Sali Hughes on advantage
Seeking the holy grail of lip balms is a life’s work, and I take my calling seriously
‘The pre-eminent products can fix winter lips in a day or two.’
Photograph: Alex Lake/The Guardian
The first step in researching this column was to hollow every handbag, coat pocket, glove compartment and junk drawer to gather together 22 lip balms-in-progress. No, I am not hyperbolizing. I have tubes, sticks and pots of lip emollient everywhere, partly because one should always have one to hand (my squelch and children frequently ask for lip balm, but never think to get a tube of their own), but also because seeking the holy grail of lip balms is a brio’s work, and I take my calling seriously.
There are many different types, but in this instance I’m talking about the well-disposed that, in just a day or two, can fix winter lips – those so shocked by the sudden cold snap and reignition of central heating (and associated snotty nose-blowing), that they fissure, chap, split, redden and masochistically beg to be licked. The best products for the job contain both moisturising and hydrating ingredients, to boon the sore dryness and flaky dehydration at the same time.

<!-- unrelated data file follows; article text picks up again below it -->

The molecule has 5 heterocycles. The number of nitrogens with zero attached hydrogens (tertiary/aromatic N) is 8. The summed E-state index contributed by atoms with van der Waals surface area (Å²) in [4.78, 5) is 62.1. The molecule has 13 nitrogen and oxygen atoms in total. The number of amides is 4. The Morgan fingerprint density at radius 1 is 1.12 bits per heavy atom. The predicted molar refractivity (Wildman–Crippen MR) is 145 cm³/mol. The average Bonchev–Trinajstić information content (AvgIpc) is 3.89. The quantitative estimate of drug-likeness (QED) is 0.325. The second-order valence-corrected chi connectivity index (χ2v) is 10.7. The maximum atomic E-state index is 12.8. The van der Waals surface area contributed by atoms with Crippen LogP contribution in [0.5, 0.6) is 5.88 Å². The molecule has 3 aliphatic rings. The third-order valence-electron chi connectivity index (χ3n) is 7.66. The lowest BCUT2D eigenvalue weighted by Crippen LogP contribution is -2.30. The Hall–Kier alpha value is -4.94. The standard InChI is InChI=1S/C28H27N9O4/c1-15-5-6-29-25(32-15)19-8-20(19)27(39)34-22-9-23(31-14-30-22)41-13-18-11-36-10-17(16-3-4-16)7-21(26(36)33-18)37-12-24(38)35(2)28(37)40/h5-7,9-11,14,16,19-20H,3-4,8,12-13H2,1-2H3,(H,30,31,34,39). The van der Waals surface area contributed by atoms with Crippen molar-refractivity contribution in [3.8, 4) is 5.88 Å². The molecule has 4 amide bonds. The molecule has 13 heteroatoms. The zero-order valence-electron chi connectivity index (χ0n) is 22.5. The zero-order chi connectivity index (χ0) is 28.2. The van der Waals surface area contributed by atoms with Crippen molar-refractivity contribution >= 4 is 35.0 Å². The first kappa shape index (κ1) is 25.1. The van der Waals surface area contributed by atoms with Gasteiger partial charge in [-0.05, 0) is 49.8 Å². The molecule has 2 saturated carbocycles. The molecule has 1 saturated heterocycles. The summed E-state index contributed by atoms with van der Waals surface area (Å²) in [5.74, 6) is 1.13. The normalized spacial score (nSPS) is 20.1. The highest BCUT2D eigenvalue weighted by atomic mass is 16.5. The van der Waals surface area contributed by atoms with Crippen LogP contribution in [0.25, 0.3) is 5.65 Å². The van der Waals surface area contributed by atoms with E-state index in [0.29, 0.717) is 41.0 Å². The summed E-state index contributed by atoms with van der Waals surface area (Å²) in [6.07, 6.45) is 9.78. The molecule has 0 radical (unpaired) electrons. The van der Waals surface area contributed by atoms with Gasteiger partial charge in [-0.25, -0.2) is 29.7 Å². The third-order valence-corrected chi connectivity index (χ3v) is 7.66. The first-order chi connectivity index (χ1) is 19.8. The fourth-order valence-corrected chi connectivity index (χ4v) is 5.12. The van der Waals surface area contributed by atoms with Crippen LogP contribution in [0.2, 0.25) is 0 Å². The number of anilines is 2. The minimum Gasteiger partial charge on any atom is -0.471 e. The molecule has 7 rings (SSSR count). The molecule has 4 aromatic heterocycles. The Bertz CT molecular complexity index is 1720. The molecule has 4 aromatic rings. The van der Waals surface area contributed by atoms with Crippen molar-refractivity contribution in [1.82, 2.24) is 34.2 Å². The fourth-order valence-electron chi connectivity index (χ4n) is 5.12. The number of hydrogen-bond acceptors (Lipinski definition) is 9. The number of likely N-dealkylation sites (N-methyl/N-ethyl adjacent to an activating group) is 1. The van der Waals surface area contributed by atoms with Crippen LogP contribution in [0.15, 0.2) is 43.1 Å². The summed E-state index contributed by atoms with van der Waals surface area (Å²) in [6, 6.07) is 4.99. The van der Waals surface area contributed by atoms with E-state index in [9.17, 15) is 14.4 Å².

First Aid Beauty’s absolutely terrific Ultra Repair Lip Analysis (2; £10, 14.8ml), nails this by combining emollient natural squalane, shea butter, jojoba and grape seed fuels with humectant hyaluronic acid and glycerin. It’s neither glossy nor matte, meaning it can be patted over lipstick without coppering the finish. It’s flavourless and fragrance-free – which may appeal or offend – and turns things around in two to three days if applied every couple of hours.
O’Keeffe’s Lip Working order (1; £2.83, 4.2g), is a clean-beauty-loving Goop girl’s nightmare, but for the benefit of the rest of us: this stuff really works. Mineral oil, silicone, beeswax and glycerin mutate for an old fashioned but effective balm that does some serious smoothing in a couple of days. The solid stick swishes on fellow a lipstick, but the matte finish means it can be handed to men, kids and the makeup averse.
What I love about Jack Insidious’s Intense Therapy Lip Balm (3; £7.25, 7g) – apart from it having first been recommended to me by a Guardian look over’s husband at a live event where his graciously accepted role was to get in the drinks and hold the coats – is that it is SPF25 (unmoving important in winter) and includes a natural (but fairly strong) minty flavour that acts as a nice pick‑me-up on a sleepy afternoon. I can feel my sore lips healing in just a day or so, and the balm itself lasts well without constant top-ups.
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Sali Hughes on beauty
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